A 69th-minute spark of chip and chase brilliance from Andrew Conway, so prolific in recent weeks, almost yielded a try, but Urdapilleta’s sliding tackle with his feet gained the result he wanted. Conway’s grounding was chalked off for a knock-on. A penalty came for a late tackle on O’Mahony, but Carbery was unable to find the target from the right touchline.

Andrew Conway scores a try that was disallowed Conway went oh-so close for the visitors. Source: James Crombie/INPHO

Even with their hosts down to 14 a second time, Van Graan’s men were unable to force a way through and Castres Olympique delighted those banging the drum inside Stade Pierre Fabre to muscle out a win that keeps Heineken Champions Cup pool 2 wide open after four rounds.

A kick here, a turnover there, could have left Munster in complete control. They still lead the way, but they will go to Kingsholm in round five with only four points between them and Gloucester in fourth.

Scorers

Castres

Tries: P Fa’anunu

Conversions B Urdapilleta 1/1

Penalties: B Urdapilleta 2/3, S Spedding 0/1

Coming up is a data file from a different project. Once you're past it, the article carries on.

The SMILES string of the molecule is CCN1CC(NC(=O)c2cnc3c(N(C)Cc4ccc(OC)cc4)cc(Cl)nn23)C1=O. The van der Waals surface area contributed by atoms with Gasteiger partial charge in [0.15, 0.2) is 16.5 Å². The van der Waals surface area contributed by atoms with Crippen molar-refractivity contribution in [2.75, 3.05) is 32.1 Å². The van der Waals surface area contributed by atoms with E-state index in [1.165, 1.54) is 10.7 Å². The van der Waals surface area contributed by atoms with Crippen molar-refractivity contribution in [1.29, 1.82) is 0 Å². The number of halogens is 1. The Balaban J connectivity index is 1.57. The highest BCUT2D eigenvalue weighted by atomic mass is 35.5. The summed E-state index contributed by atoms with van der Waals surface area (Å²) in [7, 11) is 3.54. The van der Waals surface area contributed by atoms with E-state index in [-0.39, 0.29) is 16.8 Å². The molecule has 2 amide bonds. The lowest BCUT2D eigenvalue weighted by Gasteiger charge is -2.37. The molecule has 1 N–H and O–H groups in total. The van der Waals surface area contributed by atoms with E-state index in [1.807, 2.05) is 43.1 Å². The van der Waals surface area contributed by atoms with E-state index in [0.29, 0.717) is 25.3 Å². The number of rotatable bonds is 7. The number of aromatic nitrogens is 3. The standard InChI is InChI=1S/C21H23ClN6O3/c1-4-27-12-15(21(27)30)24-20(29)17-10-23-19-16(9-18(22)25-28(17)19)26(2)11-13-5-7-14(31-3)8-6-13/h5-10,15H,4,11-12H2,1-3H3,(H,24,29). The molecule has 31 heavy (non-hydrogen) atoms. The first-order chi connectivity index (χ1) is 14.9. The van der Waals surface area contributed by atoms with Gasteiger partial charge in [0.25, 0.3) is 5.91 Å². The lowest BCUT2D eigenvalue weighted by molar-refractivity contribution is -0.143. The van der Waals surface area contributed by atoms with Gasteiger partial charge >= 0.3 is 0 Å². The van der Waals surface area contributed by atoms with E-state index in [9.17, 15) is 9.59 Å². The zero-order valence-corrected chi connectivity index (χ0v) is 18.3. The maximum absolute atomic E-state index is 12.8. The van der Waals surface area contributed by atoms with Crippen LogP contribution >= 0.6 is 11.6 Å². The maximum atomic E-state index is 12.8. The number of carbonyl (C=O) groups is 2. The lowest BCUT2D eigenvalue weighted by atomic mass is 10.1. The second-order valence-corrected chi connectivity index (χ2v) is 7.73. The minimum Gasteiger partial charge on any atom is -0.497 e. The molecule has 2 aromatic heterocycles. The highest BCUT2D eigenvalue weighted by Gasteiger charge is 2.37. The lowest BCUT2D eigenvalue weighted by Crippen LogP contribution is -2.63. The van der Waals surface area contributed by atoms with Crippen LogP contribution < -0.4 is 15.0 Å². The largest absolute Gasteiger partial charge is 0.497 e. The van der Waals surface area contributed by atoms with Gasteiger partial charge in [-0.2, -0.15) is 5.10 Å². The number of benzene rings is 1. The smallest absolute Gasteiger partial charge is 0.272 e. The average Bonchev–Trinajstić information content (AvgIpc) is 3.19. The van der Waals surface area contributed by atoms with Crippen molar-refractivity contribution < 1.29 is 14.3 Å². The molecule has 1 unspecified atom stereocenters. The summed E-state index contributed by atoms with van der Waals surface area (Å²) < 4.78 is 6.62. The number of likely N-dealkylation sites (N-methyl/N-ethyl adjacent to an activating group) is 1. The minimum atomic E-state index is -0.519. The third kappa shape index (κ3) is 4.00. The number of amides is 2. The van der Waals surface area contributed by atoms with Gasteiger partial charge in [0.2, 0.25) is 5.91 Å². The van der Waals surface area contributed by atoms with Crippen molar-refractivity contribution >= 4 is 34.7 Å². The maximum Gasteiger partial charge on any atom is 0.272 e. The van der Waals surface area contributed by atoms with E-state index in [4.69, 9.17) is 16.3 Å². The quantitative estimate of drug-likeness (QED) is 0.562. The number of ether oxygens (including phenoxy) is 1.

Munster

Penalties: J Carbery 4/7, C Murray 0/1

Castres:

Scott Spedding; Martin Laveau, Thomas Combezou (Robert Ebersohn ’59), Florian Vialelle, Taylor Paris, Benjamin Urdapilleta, Rory Kockott (Ludovic Radosavljevic ’59)
Paea Fa’anunu (Antoine Tichit ’55); Kevin Firmin, Marc Clerc (Wilfrid Hounkpatin ’41), Thibault Lassalle (Christophe Samson ’59), Loic Jacquet, Yannick Caballero, Mathieu Babillot (capt), Maama Vaipulu.

Munster Rugby:

Mike Haley, Andrew Conway, Sam Arnold, Rory Scannell,  Keith Earls,  Joey Carbery (JJ Hanrahan ’72), Conor Murray:
Dave Kilcoyne (Jeremy Loughman ’74), Niall Scannell, John Ryan,  Tadhg Beirne, Billy Holland (Fineeen Wycherly ’75), Peter O’Mahony (capt), Chris Cloete (Arno Botha ’65), CJ Stander.

Murray Kinsella, Gavan Casey and Eddie O’Sullivan preview another big weekend of Heineken Cup action and dissect the week’s main talking points.


Source: Heineken Rugby Weekly on The42/SoundCloud

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About the author:

Sean Farrell